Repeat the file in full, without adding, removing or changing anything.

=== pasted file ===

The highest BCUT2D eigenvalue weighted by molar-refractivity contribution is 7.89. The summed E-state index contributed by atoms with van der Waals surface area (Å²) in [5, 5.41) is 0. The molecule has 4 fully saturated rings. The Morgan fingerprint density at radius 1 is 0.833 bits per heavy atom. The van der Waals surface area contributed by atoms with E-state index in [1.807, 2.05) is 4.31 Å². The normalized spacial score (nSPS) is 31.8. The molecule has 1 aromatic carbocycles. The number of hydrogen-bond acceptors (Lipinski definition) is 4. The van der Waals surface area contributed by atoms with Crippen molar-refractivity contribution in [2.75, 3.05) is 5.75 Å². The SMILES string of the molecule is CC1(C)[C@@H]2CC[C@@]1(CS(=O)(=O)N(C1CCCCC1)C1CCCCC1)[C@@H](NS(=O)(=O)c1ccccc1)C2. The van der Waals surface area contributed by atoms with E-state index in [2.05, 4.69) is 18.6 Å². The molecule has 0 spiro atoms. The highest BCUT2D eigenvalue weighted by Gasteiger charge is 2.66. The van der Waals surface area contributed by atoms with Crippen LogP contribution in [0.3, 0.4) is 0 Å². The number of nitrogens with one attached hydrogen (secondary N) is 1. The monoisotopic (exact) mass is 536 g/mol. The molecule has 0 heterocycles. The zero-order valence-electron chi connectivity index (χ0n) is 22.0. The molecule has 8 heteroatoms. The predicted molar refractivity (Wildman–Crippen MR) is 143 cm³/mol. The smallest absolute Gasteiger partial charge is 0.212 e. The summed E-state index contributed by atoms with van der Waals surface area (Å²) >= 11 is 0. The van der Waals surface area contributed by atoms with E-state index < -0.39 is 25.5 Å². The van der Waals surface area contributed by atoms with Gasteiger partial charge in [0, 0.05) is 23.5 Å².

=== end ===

The highest BCUT2D eigenvalue weighted by molar-refractivity contribution is 7.89. The summed E-state index contributed by atoms with van der Waals surface area (Å²) in [5, 5.41) is 0. The molecule has 4 fully saturated rings. The Morgan fingerprint density at radius 1 is 0.833 bits per heavy atom. The van der Waals surface area contributed by atoms with E-state index in [1.807, 2.05) is 4.31 Å². The normalized spacial score (nSPS) is 31.8. The molecule has 1 aromatic carbocycles. The number of hydrogen-bond acceptors (Lipinski definition) is 4. The van der Waals surface area contributed by atoms with Crippen molar-refractivity contribution in [2.75, 3.05) is 5.75 Å². The SMILES string of the molecule is CC1(C)[C@@H]2CC[C@@]1(CS(=O)(=O)N(C1CCCCC1)C1CCCCC1)[C@@H](NS(=O)(=O)c1ccccc1)C2. The van der Waals surface area contributed by atoms with E-state index in [2.05, 4.69) is 18.6 Å². The molecule has 0 spiro atoms. The highest BCUT2D eigenvalue weighted by Gasteiger charge is 2.66. The van der Waals surface area contributed by atoms with Crippen LogP contribution in [0.3, 0.4) is 0 Å². The number of nitrogens with one attached hydrogen (secondary N) is 1. The monoisotopic (exact) mass is 536 g/mol. The molecule has 0 heterocycles. The zero-order valence-electron chi connectivity index (χ0n) is 22.0. The molecule has 8 heteroatoms. The predicted molar refractivity (Wildman–Crippen MR) is 143 cm³/mol. The smallest absolute Gasteiger partial charge is 0.212 e. The summed E-state index contributed by atoms with van der Waals surface area (Å²) >= 11 is 0. The van der Waals surface area contributed by atoms with E-state index < -0.39 is 25.5 Å². The van der Waals surface area contributed by atoms with Gasteiger partial charge in [0, 0.05) is 23.5 Å².